Kassia’s correlation of Christ’s feet with the footsteps of God walking in the Garden of Eden after man’s first rebellion (Gen. 3:8) strengthens both her affirmation of Christ’s divinity and her confidence in His pardon: instead of running from them, as Eve did, the woman is now allowed to wash them, stroke them, and kiss them.
Kassia ends the poem with one last powerful contrast between the fullness of the woman’s sins and the abysses of God’s judgments on one side and God’s infinite compassion on the other. No matter how numerous and extensive her sins, or how abysmal God’s judgments, His compassion, being infinite, surpasses them all.
The empathy and sensitivity Kassia displays in the “Hymn for Holy Wednesday” seems to negate the common belief that she was a strict abbess – a belief which is based on her collection of short and blunt proverbs and maxims. Some of these include a list of things she hated.
I hate a murderer condemning the hot-tempered.
I hate the adulterer when he judges the fornicator.
I hate the leper who drives out the leprous.
I hate a rich man complaining as a poor man.
I hate the poor man boasting as in wealth.
I hate a debtor who sleeps unconcernedly.
I hate the verbose in an unsuitable time.
I hate silence when it is a time for speaking.
I hate the one who conforms to all ways.
I hate the one who does not encourage everyone with words.
I hate one who speaks before examining.
I hate the one who teaches knowing nothing.
Kassia’s second most famous hymn is about Christ’s incarnation, which she perceives as the greatest event in human history. Once again, Kassia employs parallelism, both in words and in music. If Augustus brought much of the western world under his rule, Christ did much more. He crushed the gods of idolatry and brought the gospel to all nations, making of all nations His people;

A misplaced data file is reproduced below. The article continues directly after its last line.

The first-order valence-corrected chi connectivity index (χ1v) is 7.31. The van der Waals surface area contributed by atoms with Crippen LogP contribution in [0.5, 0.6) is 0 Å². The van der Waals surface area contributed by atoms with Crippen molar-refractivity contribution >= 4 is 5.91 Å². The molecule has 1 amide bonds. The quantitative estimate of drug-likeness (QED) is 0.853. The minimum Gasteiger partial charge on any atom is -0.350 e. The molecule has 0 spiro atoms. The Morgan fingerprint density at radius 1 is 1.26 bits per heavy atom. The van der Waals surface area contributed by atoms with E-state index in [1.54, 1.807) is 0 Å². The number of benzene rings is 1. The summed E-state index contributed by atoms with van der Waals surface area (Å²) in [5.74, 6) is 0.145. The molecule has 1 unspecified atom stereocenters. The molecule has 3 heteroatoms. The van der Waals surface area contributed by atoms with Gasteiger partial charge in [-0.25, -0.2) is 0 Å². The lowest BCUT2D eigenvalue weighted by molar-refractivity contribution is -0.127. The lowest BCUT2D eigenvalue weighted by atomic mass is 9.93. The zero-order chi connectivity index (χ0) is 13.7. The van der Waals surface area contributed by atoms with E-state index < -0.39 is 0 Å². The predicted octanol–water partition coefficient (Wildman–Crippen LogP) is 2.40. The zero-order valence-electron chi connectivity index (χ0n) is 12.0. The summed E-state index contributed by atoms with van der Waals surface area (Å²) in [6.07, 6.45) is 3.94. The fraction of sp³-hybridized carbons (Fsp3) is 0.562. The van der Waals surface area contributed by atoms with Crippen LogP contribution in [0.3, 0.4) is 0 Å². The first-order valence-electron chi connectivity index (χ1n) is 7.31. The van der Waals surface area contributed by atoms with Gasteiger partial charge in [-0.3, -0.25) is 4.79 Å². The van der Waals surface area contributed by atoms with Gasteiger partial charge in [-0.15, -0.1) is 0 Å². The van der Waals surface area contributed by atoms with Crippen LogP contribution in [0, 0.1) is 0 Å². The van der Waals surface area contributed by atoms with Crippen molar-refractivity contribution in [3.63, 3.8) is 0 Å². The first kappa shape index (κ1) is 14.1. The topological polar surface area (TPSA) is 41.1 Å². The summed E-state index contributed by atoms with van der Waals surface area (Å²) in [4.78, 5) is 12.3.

When Augustus reigned alone upon earth,
the many kingdoms of men came to an end;
and when Thou wast made man of a pure Virgin
the many gods of idolatry were destroyed.
The cities of the world passed under one single rule;
and the nations came to believe in one sovereign Godhead.
The peoples were enrolled by the decree of Caesar;
and we, the faithful, were enrolled in the name of the Godhead,
when Thou, our God, was made man.
Great is Thy mercy; Glory to Thee.
Most likely, Kassia wrote more than the 49 hymns and 261 poetical works that are in existence today. Of her hymns, 23 were incorporated into what became the Triodion and the Menaion, liturgical books of the Eastern Orthodox Church. Translations in English are still scarce, but what is available is definitely worth reading.
 The Scottish Review, ed. by Alexander Gardner, Vol 32, London: Paisley, 1898, p. 311
 Other Women’s Voices, “Kassia,” 02/14/04, https://web.archive.org/web/20040313044919/http://home.infionline.net/~ddisse/kassia.html
 Mother Mary and Kallistos Ware, trans., The Festal Menaion, vol. 12, London: Faber and Faber, 1969, pg. 254